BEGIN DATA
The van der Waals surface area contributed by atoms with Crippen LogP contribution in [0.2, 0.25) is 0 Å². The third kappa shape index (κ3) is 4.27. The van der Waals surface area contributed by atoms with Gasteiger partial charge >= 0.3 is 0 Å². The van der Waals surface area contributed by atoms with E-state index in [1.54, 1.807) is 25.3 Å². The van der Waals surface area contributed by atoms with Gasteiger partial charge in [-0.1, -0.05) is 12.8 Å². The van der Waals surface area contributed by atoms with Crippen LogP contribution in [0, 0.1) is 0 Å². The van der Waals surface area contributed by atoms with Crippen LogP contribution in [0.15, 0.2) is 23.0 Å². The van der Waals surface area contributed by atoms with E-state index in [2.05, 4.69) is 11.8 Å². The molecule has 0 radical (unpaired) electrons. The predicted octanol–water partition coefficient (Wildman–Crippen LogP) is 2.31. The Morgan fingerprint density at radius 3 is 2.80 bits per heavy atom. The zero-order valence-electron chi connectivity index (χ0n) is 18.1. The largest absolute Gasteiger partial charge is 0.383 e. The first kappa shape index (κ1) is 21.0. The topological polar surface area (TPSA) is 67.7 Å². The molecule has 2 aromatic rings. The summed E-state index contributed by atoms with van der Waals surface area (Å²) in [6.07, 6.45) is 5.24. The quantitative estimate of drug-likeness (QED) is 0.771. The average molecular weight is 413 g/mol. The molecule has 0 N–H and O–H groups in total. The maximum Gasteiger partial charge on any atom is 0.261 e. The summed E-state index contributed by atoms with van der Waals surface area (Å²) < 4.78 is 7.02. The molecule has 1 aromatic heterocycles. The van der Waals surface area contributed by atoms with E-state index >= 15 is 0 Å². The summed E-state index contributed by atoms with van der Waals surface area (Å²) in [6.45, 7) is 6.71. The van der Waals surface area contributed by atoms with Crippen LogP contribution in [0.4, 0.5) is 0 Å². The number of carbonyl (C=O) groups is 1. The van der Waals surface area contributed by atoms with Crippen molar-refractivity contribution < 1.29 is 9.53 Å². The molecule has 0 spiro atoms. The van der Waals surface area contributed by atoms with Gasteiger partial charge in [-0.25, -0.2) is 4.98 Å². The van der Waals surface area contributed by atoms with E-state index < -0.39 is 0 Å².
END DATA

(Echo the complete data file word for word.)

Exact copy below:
The van der Waals surface area contributed by atoms with Crippen LogP contribution in [0.2, 0.25) is 0 Å². The third kappa shape index (κ3) is 4.27. The van der Waals surface area contributed by atoms with Gasteiger partial charge >= 0.3 is 0 Å². The van der Waals surface area contributed by atoms with E-state index in [1.54, 1.807) is 25.3 Å². The van der Waals surface area contributed by atoms with Gasteiger partial charge in [-0.1, -0.05) is 12.8 Å². The van der Waals surface area contributed by atoms with Crippen LogP contribution in [0, 0.1) is 0 Å². The van der Waals surface area contributed by atoms with Crippen LogP contribution in [0.15, 0.2) is 23.0 Å². The van der Waals surface area contributed by atoms with E-state index in [2.05, 4.69) is 11.8 Å². The molecule has 0 radical (unpaired) electrons. The predicted octanol–water partition coefficient (Wildman–Crippen LogP) is 2.31. The Morgan fingerprint density at radius 3 is 2.80 bits per heavy atom. The zero-order valence-electron chi connectivity index (χ0n) is 18.1. The largest absolute Gasteiger partial charge is 0.383 e. The first kappa shape index (κ1) is 21.0. The topological polar surface area (TPSA) is 67.7 Å². The molecule has 2 aromatic rings. The summed E-state index contributed by atoms with van der Waals surface area (Å²) in [6.07, 6.45) is 5.24. The quantitative estimate of drug-likeness (QED) is 0.771. The average molecular weight is 413 g/mol. The molecule has 0 N–H and O–H groups in total. The maximum Gasteiger partial charge on any atom is 0.261 e. The summed E-state index contributed by atoms with van der Waals surface area (Å²) < 4.78 is 7.02. The molecule has 1 aromatic heterocycles. The van der Waals surface area contributed by atoms with E-state index >= 15 is 0 Å². The summed E-state index contributed by atoms with van der Waals surface area (Å²) in [6.45, 7) is 6.71. The van der Waals surface area contributed by atoms with Crippen LogP contribution in [0.4, 0.5) is 0 Å². The number of carbonyl (C=O) groups is 1. The van der Waals surface area contributed by atoms with Crippen molar-refractivity contribution < 1.29 is 9.53 Å². The molecule has 0 spiro atoms. The van der Waals surface area contributed by atoms with Gasteiger partial charge in [-0.25, -0.2) is 4.98 Å². The van der Waals surface area contributed by atoms with E-state index < -0.39 is 0 Å².